Erasmus Universiteit Rotterdam [ Erasmus University home page | Dept. of Philosophy home page ]

English language courses in legal philosophy

for the year 2001-2002
"Though this be madness, yet there is method in it"
- Shakespeare, Hamlet, II, ii, 205
In the academic year 2001-2002, the Department of Philosophy offers several courses in English on the subject of ethics and legal philosophy. The course described on this page can count both as a course in ethics, and as a course in legal philosophy. For other courses in ethics that are taught in English, see the guide on Courses in English, or contact the international relations office ICIR.
The course described below will in the first place, of course, be of interest to students of law and/or philosophy. It is however open to all foreign or exchange students at the Erasmus University.

The struggle for recognition

This course will be offered in the fall of 2001.
Place: Dept. of Philosophy EUR, Oostmaaslaan 950, Rotterdam.
Instructor: Gijs van Oenen

Course description

Recognition is a fundamental structures in social and moral life. It provides one of the most convincing answers to the question: what is it that we desire to get from others? Do we want to be right, or famous, or rich, or powerful? No, what we basically want is to be recognized. In other words, we desire others to see us as a worthy opponent. This basic structure of human desire has perceptively been described two centuries ago by Hegel, in his famous ‘master/slave’ dialectic – which has subsequently become a crucial reference point in much of 20th century (‘continental’) philosophy. Recently, Axel Honneth has shown how the notion of recognition can fruitfully be used in social philosophy, modifying and extending Jürgen Habermas’s theory of communicative action by reformulating it in terms derived from social psychology and philosophical anthropology. Honneth thus distinguishes three basic levels of recognition, and three corresponding ‘relations to self’: self-confidence, on the level of intimate relations; self-respect, on the level of fundamental legal relations; and self-esteem, on the level of social and cultural relations.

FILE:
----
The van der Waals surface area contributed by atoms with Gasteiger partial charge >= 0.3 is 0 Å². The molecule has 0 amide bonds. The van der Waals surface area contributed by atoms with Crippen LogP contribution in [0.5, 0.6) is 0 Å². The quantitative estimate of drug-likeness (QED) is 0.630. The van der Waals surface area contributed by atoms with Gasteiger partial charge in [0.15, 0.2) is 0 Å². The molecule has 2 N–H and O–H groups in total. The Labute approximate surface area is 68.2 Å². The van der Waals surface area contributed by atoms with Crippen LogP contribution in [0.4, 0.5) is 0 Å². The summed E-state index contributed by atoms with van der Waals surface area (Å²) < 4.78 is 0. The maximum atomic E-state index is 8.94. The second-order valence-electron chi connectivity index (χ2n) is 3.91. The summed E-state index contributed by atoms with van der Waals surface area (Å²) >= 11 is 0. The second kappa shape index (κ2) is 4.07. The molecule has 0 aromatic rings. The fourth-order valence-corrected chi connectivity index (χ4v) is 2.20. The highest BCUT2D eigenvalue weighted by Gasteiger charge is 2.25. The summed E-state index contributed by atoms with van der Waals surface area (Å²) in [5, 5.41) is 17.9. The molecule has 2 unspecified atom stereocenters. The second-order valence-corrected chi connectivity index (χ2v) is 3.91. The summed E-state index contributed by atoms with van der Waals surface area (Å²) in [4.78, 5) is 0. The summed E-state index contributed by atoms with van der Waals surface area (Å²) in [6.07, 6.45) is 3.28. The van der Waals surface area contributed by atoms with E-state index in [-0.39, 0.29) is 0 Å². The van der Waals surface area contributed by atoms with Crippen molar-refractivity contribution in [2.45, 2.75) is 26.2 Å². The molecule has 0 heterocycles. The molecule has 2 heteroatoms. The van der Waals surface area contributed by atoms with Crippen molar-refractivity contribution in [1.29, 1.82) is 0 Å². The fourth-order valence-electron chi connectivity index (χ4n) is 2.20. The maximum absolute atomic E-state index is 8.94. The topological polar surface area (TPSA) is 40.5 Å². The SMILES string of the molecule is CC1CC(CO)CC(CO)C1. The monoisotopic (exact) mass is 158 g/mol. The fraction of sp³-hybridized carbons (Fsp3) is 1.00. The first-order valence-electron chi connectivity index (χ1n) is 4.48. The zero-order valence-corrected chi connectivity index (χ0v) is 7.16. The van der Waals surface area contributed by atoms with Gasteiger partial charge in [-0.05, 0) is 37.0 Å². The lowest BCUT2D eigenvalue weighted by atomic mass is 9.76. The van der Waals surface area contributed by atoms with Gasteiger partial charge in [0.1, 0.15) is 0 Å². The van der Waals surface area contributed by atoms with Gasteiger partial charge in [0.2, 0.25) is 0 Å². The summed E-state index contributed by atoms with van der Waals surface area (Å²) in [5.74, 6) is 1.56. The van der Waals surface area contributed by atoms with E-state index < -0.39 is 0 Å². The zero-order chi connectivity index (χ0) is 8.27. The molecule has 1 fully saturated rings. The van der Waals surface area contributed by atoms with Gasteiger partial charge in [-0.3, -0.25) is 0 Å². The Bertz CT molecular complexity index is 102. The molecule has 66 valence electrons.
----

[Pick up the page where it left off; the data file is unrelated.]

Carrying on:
The core of the course will consist of reading and discussing Honneth’s book ‘Struggle for recognition’. In addition, some ‘classical’ texts by and on Hegel will be discussed, but primarily we will read work by contemporary authors work that relate to and build on Honneth’s work, such as Charles Taylor, Jessica Benjamin, Nancy Fraser, Maria Pia Lara, Jonathan Lear, and Alessandro Ferrara. Themes will include social philosophy, ethics, political theory, feminism, psychoanalysis, and cultural studies.

Seminar. Student participation is required and stimulated.

Axel Honneth, The struggle for recognition. MIT press 1995. Or German original: Kampf um Anerkennung, Suhrkamp 1991. Spanish translation also available.
An overview of the literature and the structure of the course is available.

For English language courses, the following applies:

Credit points: 5 weeks of full time study, equalling 7 1/2 European credit points.
Format: 2-hour weekly classes, for 15 weeks
Examination: oral, based on short paper by student.
Formal entry requirements: none. Some acquaintance with the fields of law and ethics is recommended.

For more info, do not hesitate to contact the instructor:
Dr Gijs van Oenen, Department of Philosophy, Oostmaaslaan 950 (5 minutes from Woudestein campus),
tel. +31.10.4088999 or +31.20.6860948.

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